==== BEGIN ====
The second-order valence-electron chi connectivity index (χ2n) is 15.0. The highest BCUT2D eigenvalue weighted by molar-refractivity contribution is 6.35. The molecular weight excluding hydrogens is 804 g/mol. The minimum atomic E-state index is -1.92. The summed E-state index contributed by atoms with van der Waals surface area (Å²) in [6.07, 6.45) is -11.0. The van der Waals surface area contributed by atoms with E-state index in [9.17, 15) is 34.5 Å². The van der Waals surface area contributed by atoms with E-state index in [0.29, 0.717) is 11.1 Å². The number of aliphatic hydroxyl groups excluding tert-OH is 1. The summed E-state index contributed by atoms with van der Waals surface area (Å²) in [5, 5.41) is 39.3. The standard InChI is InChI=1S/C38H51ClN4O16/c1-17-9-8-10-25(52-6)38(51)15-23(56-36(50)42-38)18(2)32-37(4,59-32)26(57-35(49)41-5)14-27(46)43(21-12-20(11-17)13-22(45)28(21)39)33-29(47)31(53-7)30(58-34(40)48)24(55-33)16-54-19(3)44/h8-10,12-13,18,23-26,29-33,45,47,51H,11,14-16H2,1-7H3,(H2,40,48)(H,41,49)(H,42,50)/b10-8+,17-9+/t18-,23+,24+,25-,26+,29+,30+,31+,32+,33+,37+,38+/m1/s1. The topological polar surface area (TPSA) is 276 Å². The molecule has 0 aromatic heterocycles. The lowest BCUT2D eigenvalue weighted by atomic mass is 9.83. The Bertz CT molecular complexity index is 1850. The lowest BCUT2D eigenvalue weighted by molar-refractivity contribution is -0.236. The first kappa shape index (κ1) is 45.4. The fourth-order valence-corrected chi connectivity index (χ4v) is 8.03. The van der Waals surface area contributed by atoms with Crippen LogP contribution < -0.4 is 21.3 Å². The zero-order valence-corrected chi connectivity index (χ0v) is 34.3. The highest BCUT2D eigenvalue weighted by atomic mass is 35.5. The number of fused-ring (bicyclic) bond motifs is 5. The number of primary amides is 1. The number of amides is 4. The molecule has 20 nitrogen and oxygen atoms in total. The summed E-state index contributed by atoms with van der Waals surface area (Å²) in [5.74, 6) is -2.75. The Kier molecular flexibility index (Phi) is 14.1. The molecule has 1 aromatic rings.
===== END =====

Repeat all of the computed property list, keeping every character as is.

The second-order valence-electron chi connectivity index (χ2n) is 15.0. The highest BCUT2D eigenvalue weighted by molar-refractivity contribution is 6.35. The molecular weight excluding hydrogens is 804 g/mol. The minimum atomic E-state index is -1.92. The summed E-state index contributed by atoms with van der Waals surface area (Å²) in [6.07, 6.45) is -11.0. The van der Waals surface area contributed by atoms with E-state index in [9.17, 15) is 34.5 Å². The van der Waals surface area contributed by atoms with E-state index in [0.29, 0.717) is 11.1 Å². The number of aliphatic hydroxyl groups excluding tert-OH is 1. The summed E-state index contributed by atoms with van der Waals surface area (Å²) in [5, 5.41) is 39.3. The standard InChI is InChI=1S/C38H51ClN4O16/c1-17-9-8-10-25(52-6)38(51)15-23(56-36(50)42-38)18(2)32-37(4,59-32)26(57-35(49)41-5)14-27(46)43(21-12-20(11-17)13-22(45)28(21)39)33-29(47)31(53-7)30(58-34(40)48)24(55-33)16-54-19(3)44/h8-10,12-13,18,23-26,29-33,45,47,51H,11,14-16H2,1-7H3,(H2,40,48)(H,41,49)(H,42,50)/b10-8+,17-9+/t18-,23+,24+,25-,26+,29+,30+,31+,32+,33+,37+,38+/m1/s1. The topological polar surface area (TPSA) is 276 Å². The molecule has 0 aromatic heterocycles. The lowest BCUT2D eigenvalue weighted by atomic mass is 9.83. The Bertz CT molecular complexity index is 1850. The lowest BCUT2D eigenvalue weighted by molar-refractivity contribution is -0.236. The first kappa shape index (κ1) is 45.4. The fourth-order valence-corrected chi connectivity index (χ4v) is 8.03. The van der Waals surface area contributed by atoms with Crippen LogP contribution < -0.4 is 21.3 Å². The zero-order valence-corrected chi connectivity index (χ0v) is 34.3. The highest BCUT2D eigenvalue weighted by atomic mass is 35.5. The number of fused-ring (bicyclic) bond motifs is 5. The number of primary amides is 1. The number of amides is 4. The molecule has 20 nitrogen and oxygen atoms in total. The summed E-state index contributed by atoms with van der Waals surface area (Å²) in [5.74, 6) is -2.75. The Kier molecular flexibility index (Phi) is 14.1. The molecule has 1 aromatic rings.